Warren then played a short documentary video, available on the Halo Trust website, consisting of interviews of the women on the demining team in Nagorno-Karabagh.
Panelist Jennifer Phillips, Executive Director of the Armenian International Women’s Association (AIWA), with experience in politics, service and policy with state governments and non-profit sectors, described her current work with AIWA. This work focuses on helping Armenian women to create a network and support group for those women seeking leadership roles, entrepreneurial skills and personal development. AIWA is shifting to support women in these decision-making roles to create systemic change in their community rather than piece-by-piece improvements.
The following are initiatives AIWA has in Armenia:
AIWA hopes to extend these programs to women outside of Yerevan, in more rural regions where women need access to resources the most, and to create a network of mentors at all levels of creating a business, and educate not just men about the importance of women being involved in the workforce, but also mothers-in-law of these women, who may perpetuate the patriarchal notion of a women’s place in the home and not in the workforce.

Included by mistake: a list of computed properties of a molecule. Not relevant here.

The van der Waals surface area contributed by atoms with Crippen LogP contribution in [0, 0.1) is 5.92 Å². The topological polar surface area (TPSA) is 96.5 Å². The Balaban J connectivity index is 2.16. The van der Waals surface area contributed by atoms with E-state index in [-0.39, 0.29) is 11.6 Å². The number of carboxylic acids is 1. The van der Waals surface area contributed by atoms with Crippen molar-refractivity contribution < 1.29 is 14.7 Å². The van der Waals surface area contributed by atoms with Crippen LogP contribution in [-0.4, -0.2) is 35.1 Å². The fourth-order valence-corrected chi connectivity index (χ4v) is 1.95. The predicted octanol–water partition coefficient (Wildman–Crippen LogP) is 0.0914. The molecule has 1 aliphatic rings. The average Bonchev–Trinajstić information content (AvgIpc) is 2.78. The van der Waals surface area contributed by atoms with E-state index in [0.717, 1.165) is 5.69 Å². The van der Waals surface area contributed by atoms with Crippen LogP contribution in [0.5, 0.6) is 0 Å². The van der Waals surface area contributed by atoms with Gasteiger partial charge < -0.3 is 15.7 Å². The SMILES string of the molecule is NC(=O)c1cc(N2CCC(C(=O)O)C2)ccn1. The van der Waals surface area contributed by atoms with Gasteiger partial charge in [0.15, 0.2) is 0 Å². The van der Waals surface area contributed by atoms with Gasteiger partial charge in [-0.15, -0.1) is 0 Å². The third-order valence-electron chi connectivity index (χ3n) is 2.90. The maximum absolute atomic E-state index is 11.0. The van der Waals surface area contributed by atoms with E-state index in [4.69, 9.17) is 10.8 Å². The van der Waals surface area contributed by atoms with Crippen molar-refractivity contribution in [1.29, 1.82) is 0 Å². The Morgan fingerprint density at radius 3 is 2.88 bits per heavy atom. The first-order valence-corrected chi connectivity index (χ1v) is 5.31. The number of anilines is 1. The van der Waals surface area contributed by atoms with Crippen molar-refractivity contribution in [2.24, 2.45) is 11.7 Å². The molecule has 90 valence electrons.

Phillips relayed two success stories of Armenian women who had gone through AIWA programs who developed business and felt empowered by the education they received and the support of their fellow female Armenian entrepreneurs.
Panelist Ani Jilozian is a research and data specialist at the Women’s Support Center in Yerevan, supported by AIWA. A Fulbright scholar, public health consultant and sexual health educator, she advocates for the end to violence against women.
Jilozian explained the importance of the Women’s Support Center as it offers:
She believes that before Armenian women achieve economic empowerment, the structural barriers preventing them from doing so must be broken down. These barriers come from every level of the community, from core and extended family members, and from the government. These barriers include that:
Despite these challenges, Jilozian notes that there are small, largely grassroots efforts for women to gain economic empowerment in Armenia.
For example, The Women’s Support Center has partnered with the Near East Foundation, supporting 120 survivors of domestic violence in the last three years who have completed their Business and Entrepreneurship program. Half of the women who completed this program were prepared for employment, or to start their own businesses. Benefits of participation included:
Jilozian attributes the success of the economic empowerment program to staff working with survivors to assess the level of risk and trauma. Women must be physically and emotionally ready to reintegrate into society. Also, the amount of long-term work the staff at the Women’s Support Center does with each survivor, even before they enroll in the Business and Entrepreneurship Program, has led to a higher chance of success and reintegration for these women.